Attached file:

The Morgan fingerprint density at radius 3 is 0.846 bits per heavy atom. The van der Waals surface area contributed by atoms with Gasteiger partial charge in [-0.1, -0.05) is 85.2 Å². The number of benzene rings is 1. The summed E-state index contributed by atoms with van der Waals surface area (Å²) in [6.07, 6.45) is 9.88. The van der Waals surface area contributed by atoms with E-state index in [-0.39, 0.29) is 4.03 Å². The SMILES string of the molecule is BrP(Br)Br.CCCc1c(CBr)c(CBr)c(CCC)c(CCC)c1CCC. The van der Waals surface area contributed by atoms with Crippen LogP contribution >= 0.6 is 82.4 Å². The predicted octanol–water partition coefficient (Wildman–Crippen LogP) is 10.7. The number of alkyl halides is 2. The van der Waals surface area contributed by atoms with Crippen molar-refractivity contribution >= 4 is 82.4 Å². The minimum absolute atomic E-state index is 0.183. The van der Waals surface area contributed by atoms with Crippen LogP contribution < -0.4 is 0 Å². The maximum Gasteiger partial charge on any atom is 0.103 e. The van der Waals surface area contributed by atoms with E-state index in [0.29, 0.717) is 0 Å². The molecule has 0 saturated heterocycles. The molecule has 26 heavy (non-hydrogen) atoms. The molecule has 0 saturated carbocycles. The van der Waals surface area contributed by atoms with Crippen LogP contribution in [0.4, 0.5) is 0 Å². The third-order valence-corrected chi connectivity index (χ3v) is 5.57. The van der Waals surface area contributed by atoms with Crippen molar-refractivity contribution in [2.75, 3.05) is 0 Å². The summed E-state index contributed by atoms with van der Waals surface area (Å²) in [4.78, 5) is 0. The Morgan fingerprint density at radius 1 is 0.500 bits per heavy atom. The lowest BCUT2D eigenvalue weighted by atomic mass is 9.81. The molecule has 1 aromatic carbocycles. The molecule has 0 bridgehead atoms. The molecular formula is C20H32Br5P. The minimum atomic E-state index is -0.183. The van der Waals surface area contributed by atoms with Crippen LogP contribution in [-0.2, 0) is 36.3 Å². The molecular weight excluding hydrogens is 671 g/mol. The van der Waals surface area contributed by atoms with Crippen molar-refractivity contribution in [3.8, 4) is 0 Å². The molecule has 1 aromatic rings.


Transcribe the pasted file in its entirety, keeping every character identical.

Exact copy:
The Morgan fingerprint density at radius 3 is 0.846 bits per heavy atom. The van der Waals surface area contributed by atoms with Gasteiger partial charge in [-0.1, -0.05) is 85.2 Å². The number of benzene rings is 1. The summed E-state index contributed by atoms with van der Waals surface area (Å²) in [6.07, 6.45) is 9.88. The van der Waals surface area contributed by atoms with E-state index in [-0.39, 0.29) is 4.03 Å². The SMILES string of the molecule is BrP(Br)Br.CCCc1c(CBr)c(CBr)c(CCC)c(CCC)c1CCC. The van der Waals surface area contributed by atoms with Crippen LogP contribution >= 0.6 is 82.4 Å². The predicted octanol–water partition coefficient (Wildman–Crippen LogP) is 10.7. The number of alkyl halides is 2. The van der Waals surface area contributed by atoms with Crippen molar-refractivity contribution >= 4 is 82.4 Å². The minimum absolute atomic E-state index is 0.183. The van der Waals surface area contributed by atoms with Crippen LogP contribution < -0.4 is 0 Å². The maximum Gasteiger partial charge on any atom is 0.103 e. The van der Waals surface area contributed by atoms with E-state index in [0.29, 0.717) is 0 Å². The molecule has 0 saturated heterocycles. The molecule has 26 heavy (non-hydrogen) atoms. The molecule has 0 saturated carbocycles. The van der Waals surface area contributed by atoms with Crippen LogP contribution in [0.4, 0.5) is 0 Å². The third-order valence-corrected chi connectivity index (χ3v) is 5.57. The van der Waals surface area contributed by atoms with Crippen molar-refractivity contribution in [2.75, 3.05) is 0 Å². The summed E-state index contributed by atoms with van der Waals surface area (Å²) in [4.78, 5) is 0. The Morgan fingerprint density at radius 1 is 0.500 bits per heavy atom. The lowest BCUT2D eigenvalue weighted by atomic mass is 9.81. The molecule has 1 aromatic carbocycles. The molecule has 0 bridgehead atoms. The molecular formula is C20H32Br5P. The minimum atomic E-state index is -0.183. The van der Waals surface area contributed by atoms with Crippen LogP contribution in [-0.2, 0) is 36.3 Å². The molecular weight excluding hydrogens is 671 g/mol. The van der Waals surface area contributed by atoms with Crippen molar-refractivity contribution in [3.8, 4) is 0 Å². The molecule has 1 aromatic rings.